One of the businessmen strolled up to David, then swung and struck one of the security guards hard on the temple with his fist and the guard fell. David jumped out of the way as the other guard pulled out a nightstick but the suited man grabbed it, wrenched it out of the guard’s hands, and felled him with it. He viciously struck the prone guard’s head a couple of times to make sure he was out, then hit the first one on the head again where he lay unconscious. He nodded to himself with satisfaction, obviously pleased with his work.

David stood riveted with shock, then quickly fell to one knee to check the fallen guards. The businessman didn’t let him; he grabbed David by the arm, twisted it painfully behind his back, and dragged David so that he was standing next to the other man.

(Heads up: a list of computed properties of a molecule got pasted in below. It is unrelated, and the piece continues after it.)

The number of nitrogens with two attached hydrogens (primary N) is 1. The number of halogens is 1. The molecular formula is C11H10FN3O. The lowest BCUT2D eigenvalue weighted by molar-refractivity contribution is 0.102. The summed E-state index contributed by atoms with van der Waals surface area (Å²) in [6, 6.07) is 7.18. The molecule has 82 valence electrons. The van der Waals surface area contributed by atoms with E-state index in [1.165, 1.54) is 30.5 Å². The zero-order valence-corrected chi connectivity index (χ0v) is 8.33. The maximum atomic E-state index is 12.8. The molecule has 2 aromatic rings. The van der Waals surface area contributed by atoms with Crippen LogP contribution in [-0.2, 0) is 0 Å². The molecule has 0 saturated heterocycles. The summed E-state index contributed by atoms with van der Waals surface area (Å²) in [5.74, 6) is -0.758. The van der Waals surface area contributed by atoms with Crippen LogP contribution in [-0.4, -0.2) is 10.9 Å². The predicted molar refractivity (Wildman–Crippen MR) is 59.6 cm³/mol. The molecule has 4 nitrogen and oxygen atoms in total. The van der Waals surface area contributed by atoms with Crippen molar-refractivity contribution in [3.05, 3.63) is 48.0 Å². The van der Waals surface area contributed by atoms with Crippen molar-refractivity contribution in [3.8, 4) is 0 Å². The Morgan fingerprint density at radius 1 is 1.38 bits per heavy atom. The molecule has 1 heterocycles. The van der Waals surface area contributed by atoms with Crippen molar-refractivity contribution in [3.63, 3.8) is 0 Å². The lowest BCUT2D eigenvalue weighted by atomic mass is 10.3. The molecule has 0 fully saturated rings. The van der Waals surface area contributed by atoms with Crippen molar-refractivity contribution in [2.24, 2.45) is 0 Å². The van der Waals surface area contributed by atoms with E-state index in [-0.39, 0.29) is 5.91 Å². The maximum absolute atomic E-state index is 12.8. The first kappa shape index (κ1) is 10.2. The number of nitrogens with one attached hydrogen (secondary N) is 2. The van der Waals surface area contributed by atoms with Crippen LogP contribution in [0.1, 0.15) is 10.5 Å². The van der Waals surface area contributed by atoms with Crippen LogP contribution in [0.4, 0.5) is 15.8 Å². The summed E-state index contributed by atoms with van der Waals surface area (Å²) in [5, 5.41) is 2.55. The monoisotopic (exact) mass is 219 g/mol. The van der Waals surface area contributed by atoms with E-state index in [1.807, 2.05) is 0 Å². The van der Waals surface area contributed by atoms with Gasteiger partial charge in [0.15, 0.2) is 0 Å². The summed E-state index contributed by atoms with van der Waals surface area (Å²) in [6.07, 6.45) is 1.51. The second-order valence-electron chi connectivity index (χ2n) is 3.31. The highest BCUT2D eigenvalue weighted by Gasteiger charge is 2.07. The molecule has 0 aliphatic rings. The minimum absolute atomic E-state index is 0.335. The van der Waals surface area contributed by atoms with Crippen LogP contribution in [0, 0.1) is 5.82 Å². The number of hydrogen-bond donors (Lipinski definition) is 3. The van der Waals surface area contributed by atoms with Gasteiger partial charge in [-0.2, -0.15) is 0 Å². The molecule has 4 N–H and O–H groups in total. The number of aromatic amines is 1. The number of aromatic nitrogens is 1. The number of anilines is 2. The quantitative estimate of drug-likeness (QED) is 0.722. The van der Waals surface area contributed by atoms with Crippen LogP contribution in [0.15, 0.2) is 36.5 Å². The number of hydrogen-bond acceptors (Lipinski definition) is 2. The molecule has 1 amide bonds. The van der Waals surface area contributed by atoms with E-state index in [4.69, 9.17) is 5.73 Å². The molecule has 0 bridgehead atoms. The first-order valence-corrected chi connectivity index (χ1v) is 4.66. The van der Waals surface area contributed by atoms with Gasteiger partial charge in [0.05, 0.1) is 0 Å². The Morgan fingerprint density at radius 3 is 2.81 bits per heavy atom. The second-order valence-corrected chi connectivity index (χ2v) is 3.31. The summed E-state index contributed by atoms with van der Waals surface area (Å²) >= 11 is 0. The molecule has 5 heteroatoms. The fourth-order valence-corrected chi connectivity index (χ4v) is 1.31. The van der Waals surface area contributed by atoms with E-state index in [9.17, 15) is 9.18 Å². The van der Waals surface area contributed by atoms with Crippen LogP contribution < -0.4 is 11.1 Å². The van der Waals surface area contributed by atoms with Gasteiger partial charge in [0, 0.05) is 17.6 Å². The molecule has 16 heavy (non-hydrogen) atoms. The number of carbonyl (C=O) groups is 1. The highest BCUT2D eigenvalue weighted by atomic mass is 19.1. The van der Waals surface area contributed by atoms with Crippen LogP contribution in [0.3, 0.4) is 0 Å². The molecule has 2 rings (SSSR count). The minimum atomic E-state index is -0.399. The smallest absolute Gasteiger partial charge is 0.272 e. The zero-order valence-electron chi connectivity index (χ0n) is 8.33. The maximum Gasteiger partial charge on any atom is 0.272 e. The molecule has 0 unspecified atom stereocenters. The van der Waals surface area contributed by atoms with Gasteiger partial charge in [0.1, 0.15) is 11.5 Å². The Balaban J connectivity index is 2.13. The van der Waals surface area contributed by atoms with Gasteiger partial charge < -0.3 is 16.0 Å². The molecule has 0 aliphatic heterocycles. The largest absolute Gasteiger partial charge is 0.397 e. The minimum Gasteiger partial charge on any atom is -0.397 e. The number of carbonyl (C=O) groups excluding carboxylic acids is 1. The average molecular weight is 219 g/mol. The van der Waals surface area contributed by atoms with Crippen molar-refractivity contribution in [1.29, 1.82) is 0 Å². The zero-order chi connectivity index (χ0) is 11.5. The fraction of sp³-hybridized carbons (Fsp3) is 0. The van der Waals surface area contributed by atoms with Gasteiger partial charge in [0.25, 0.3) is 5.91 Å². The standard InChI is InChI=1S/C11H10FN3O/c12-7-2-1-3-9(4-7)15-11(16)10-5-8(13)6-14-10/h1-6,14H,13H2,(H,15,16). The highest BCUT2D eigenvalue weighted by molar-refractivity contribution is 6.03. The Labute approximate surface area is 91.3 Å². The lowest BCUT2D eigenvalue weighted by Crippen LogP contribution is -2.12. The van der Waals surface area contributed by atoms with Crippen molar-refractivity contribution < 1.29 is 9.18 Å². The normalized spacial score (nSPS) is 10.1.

David tried to stay calm as the two guards lay as if dead. He could be next. ‘Take anything you want, I can open the safe for you or give you keys to any of the cars. If it’s protection money, or a triad payback, or anything, we can talk about it.’ He grunted with pain as the bones of his arm were pushed close to their breaking point. ‘I’m CEO of the company that runs this business, I have authority to do just about anything, and we can talk. Don’t hurt anyone else!’

‘We know who you are, Mr Hawkes,’ the other businessman said. ‘That’s why we wanted you.’

Oh shit. David’s stomach turned to jelly. ‘I can arrange ransom. Not an issue. Just don’t hurt anyone else!’